THE SOUND OF NO HANDS CLAPPING by Toby Young

THE SOUND OF NO HANDS CLAPPING

A Memoir
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KIRKUS REVIEW

Marriage, kids and Hollywood make it tough for the author of How to Lose Friends & Alienate People (2002) to continue his career as a personal and professional failure.

When we left the author at the end of his previous anecdotal memoir, he seemed to have brought a modicum of order to his haphazard life; marriage was to follow his move back to London. But as he takes up the reins in this further series of recollections, the plans for his impending nuptials are characteristically disorganized, while the astonishing offer of a screenwriting job from an unnamed Hollywood bigwig looms large. Young wants to move to L.A. to pursue this dream assignment, but readers of his previous tome won’t be surprised to learn that he hasn’t informed his bride-to-be, the long-suffering Caroline, of these plans. The subsequent events, which see Caroline getting pregnant not once but twice, the ill-fated move to L.A. finally taking place and Young trying to become a playwright, are told with the author’s by-now familiar mix of pathos and wit. In fact, Young sticks a little too closely to the structure and style that made his previous book such an enjoyable read. Once again, he peppers his revelations with conversational pieces from a confidant (hotshot producer Rob Long, who replaces writer Alex de Silva from last time around), and he reveals nothing about himself that wasn’t covered last time around. Young still manages to demonstrate his considerable skills as a gossipy raconteur, but only in all-too-brief flashes; his amusingly desperate pursuit of a Hollywood producer with a paparazzi photographer is a particular highlight. But his desire to portray himself as a failure is weakened after success raises its ugly head a few too many times.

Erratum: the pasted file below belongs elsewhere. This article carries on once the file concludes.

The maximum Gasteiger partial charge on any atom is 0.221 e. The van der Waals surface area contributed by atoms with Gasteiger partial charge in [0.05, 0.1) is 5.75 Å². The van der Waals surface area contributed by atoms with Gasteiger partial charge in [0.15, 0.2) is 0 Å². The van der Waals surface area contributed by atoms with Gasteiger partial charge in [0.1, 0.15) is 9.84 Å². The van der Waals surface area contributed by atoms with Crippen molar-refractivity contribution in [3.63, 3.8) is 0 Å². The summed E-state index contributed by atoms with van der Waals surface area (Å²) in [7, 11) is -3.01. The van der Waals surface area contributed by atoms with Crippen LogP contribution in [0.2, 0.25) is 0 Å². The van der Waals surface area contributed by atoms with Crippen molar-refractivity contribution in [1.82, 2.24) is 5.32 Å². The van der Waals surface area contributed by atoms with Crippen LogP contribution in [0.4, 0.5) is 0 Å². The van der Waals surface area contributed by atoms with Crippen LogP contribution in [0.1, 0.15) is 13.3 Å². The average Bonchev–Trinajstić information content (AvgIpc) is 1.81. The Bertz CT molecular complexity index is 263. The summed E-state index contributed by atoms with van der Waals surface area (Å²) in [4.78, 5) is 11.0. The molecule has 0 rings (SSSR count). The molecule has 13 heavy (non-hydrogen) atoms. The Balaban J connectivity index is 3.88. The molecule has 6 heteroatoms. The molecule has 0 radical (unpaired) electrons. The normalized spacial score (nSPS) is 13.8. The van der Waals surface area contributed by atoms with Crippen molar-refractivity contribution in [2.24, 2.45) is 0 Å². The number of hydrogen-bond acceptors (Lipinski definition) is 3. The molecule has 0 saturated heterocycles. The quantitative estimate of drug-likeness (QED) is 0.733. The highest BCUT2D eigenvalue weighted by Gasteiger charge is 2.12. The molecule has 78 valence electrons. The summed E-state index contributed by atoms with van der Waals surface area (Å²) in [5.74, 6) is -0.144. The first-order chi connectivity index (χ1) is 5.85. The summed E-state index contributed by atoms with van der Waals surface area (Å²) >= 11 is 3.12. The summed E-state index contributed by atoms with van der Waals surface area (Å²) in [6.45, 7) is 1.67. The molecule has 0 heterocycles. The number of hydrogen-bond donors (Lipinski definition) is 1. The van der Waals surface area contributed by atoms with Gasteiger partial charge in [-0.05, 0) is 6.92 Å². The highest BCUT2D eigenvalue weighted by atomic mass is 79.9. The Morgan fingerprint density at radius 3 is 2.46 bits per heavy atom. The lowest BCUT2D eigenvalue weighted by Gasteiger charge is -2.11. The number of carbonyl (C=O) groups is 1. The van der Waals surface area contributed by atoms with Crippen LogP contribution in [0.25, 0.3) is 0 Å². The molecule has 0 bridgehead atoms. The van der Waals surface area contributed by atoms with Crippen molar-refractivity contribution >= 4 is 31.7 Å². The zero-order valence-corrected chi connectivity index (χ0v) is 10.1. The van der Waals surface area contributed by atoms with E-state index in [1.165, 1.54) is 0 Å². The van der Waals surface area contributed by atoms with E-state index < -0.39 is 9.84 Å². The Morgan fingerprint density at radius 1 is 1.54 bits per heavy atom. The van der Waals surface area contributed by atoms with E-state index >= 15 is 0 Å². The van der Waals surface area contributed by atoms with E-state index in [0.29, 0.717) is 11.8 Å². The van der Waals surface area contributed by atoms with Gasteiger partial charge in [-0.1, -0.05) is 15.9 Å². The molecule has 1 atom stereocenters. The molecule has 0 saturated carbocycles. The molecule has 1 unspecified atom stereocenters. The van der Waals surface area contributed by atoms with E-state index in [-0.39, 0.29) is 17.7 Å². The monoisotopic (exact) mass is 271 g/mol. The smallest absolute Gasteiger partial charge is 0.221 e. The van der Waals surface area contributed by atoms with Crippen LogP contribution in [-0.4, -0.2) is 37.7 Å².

A pointless sequel.

Pub Date: July 4th, 2006
ISBN: 0-306-81456-0
Page count: 288pp
Publisher: Da Capo
Review Posted Online:
Kirkus Reviews Issue: May 1st, 2006